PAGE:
Welcome to suburban life in 3003, after NuBioCom collapsed the biome in 2666 and destroyed the last of Earth's original animal species (and every DNA record needed to re-create them), replacing them with company-designed "kritters." Frek Huggins, the 12-year-old hero of this wry tale of cosmological hijinks from Rucker (Space Land), plays with his talking dog, Wow, argues with his sisters, forever resists his mom's attempts to get him to clean his room and daydreams of making it big someday as a toonsmith, the 31st-century equivalent of a video-game designer. Then Frek discovers the mysterious Anvil, a small UFO, hiding under his bed, and the toons on the wall start telling Frek he's going to save the world. Certain that the Anvil has something to do with his missing father, Carb (a social misfit who ran away years earlier to Sick Hindu, a space colony on an asteroid), Frek manages to escape with the spaceship only to find himself caught up in an alien plan to market humanity's thoughts and experiences to the rest of the universe. Bent on rescuing his father, and Earth, from the machinations of a vast multidimensional and extraterrestrial entertainment machine, Frek has to rely on a little help from his friends. Rucker successfully combines sharp-edged satire with old-fashioned pulp sensibilities to create a frantic tale of dirty double-dealing and high adventure. Readers in search of something "different" need look no further than this droll saga of the future. (Apr. 10) FYI: Rucker's last book, As Above, So Below (2003), was a historical novel about the Flemish painter Peter Bruegel. Copyright 2004 Reed Business Information.

Product Details

Tom Doherty Associates
Publication date:
Edition description:
First Edition
Product dimensions:
5.50(w) x 8.50(h) x 1.06(d)
860L (what's this?)

Meet the Author

Rudy Rucker is the author of a number of novels and popular science books, including The Fourth Dimension. He is professor of mathematics and computer science at San Jose. His SF novels have twice won the Philip K. Dick Award for best paperback original SF book. His most recent novel is As Above, So Below a fictional biography of the artist Bruegel.

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Frek and the Elixir 4.8 out of 5 based on 0 ratings. 4 reviews.
Anonymous More than 1 year ago
One of the most original teen (okay, and adult) sci-fi reads I've delved into in a long time. The different 'planes derive from some of the latest ideas about how our universe came into existence. The author writes well and pokes fun at some of the ways we entertain ourselves. Enjoy!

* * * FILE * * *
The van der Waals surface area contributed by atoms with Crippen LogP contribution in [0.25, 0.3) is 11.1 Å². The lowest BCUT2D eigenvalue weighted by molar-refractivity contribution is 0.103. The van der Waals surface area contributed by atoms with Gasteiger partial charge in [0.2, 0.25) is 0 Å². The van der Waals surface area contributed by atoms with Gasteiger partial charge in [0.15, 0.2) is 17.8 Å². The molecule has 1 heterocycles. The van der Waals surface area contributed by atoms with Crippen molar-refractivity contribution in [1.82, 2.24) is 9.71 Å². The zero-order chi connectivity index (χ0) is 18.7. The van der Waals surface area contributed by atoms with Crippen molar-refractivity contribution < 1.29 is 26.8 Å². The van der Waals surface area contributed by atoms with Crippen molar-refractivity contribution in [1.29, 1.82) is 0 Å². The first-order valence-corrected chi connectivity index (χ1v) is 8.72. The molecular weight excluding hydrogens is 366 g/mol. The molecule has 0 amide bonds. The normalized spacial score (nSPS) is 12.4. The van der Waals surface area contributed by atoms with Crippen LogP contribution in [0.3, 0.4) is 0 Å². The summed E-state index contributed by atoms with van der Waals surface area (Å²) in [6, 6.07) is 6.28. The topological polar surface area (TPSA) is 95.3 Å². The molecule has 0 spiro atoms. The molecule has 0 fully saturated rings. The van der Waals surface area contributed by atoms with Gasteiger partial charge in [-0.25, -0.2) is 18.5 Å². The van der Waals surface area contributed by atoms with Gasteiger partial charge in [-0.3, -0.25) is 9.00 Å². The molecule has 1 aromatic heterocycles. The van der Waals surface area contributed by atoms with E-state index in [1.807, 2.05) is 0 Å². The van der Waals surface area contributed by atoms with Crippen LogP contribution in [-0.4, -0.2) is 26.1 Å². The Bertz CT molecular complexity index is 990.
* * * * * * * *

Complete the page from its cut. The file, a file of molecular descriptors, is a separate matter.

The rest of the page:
Anonymous More than 1 year ago
Guest More than 1 year ago
An enjoyable journey set a thousand years in the future where young Frex, a boy barely twelve years of age, takes readers on an 'Alice in Wonderland' adventure searching for an elixir to restore Earth's bio-diversity. Anti-utopian elements of 'Brave New World' and '1984' are present in abundance which ups the excitement level a few degrees. Taking a tip from 'A Clockwork Orange' there is a liberal amount of future speak slang interspersed throughout the tale which, at times, gets a bit distracting though a list of terminology appears at the back of the book much as it did in the afore-mentioned Anthony Burgess novel. Overall, a well worded and steady paced, inventive tale. (
Guest More than 1 year ago
His father Carb a notorious malcontent was forced to leave planet earth a few years ago before the Gov and his goons made an example of him. He left behind his wife and son Frek to live in a bio-tweaked house tree in the correct village of Middleville where technology insures everything is done according to ecological righteousness. Though still a preteen, Frek got the message of what happens to those who challenge the authority of Gov. By 3003, twelve year old Frek remains cautious until a miniscule alien vessel lands underneath his bed. The Anvil space ship insists that Frek was their destination as he must save the world with an elixir to repair the biome. Gov declares the son a chip off the old block of the father, an enemy combatant. Meanwhile Anvil has marketing plans for Frek and other humans. Frek accompanied by his canine Wow is on the run from the law while on a quest across the universe when all he wants is to become a teenager. FREK AND THE ELIXIR is a deep, intelligent, often amusing but always impertinent satire ridiculing many of today¿s ¿truths¿ by extrapolating these so called universals accompanied by technological advances a millennium into the future. The story line uses action but ironically provides an outrageous look at a disturbingly closed-fortressed culture in which differences are outlawed as all must support the Gov. Besides Frek being a terrific hero as he grows up rather quickly (aliens and the government will do that), the cast adds depth and the technology is sardonically as off the wall as this wild futuristic tale makes 1984 look freedom loving...................... Harriet Klausner